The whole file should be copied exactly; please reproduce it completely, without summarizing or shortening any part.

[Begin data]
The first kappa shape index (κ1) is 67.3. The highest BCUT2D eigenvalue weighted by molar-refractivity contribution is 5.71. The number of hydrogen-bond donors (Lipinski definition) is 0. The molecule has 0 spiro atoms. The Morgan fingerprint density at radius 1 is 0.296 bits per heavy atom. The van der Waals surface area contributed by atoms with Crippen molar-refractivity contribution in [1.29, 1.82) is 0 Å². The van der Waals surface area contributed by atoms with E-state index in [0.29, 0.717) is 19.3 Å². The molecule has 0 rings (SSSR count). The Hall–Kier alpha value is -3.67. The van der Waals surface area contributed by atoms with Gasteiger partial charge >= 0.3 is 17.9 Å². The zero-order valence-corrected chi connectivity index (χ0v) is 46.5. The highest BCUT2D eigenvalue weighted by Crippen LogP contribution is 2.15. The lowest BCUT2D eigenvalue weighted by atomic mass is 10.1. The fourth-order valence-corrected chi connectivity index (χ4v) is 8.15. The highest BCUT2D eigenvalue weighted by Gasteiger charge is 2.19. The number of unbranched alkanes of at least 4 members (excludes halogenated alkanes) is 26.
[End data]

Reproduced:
The first kappa shape index (κ1) is 67.3. The highest BCUT2D eigenvalue weighted by molar-refractivity contribution is 5.71. The number of hydrogen-bond donors (Lipinski definition) is 0. The molecule has 0 spiro atoms. The Morgan fingerprint density at radius 1 is 0.296 bits per heavy atom. The van der Waals surface area contributed by atoms with Crippen molar-refractivity contribution in [1.29, 1.82) is 0 Å². The van der Waals surface area contributed by atoms with E-state index in [0.29, 0.717) is 19.3 Å². The molecule has 0 rings (SSSR count). The Hall–Kier alpha value is -3.67. The van der Waals surface area contributed by atoms with Gasteiger partial charge >= 0.3 is 17.9 Å². The zero-order valence-corrected chi connectivity index (χ0v) is 46.5. The highest BCUT2D eigenvalue weighted by Crippen LogP contribution is 2.15. The lowest BCUT2D eigenvalue weighted by atomic mass is 10.1. The fourth-order valence-corrected chi connectivity index (χ4v) is 8.15. The highest BCUT2D eigenvalue weighted by Gasteiger charge is 2.19. The number of unbranched alkanes of at least 4 members (excludes halogenated alkanes) is 26.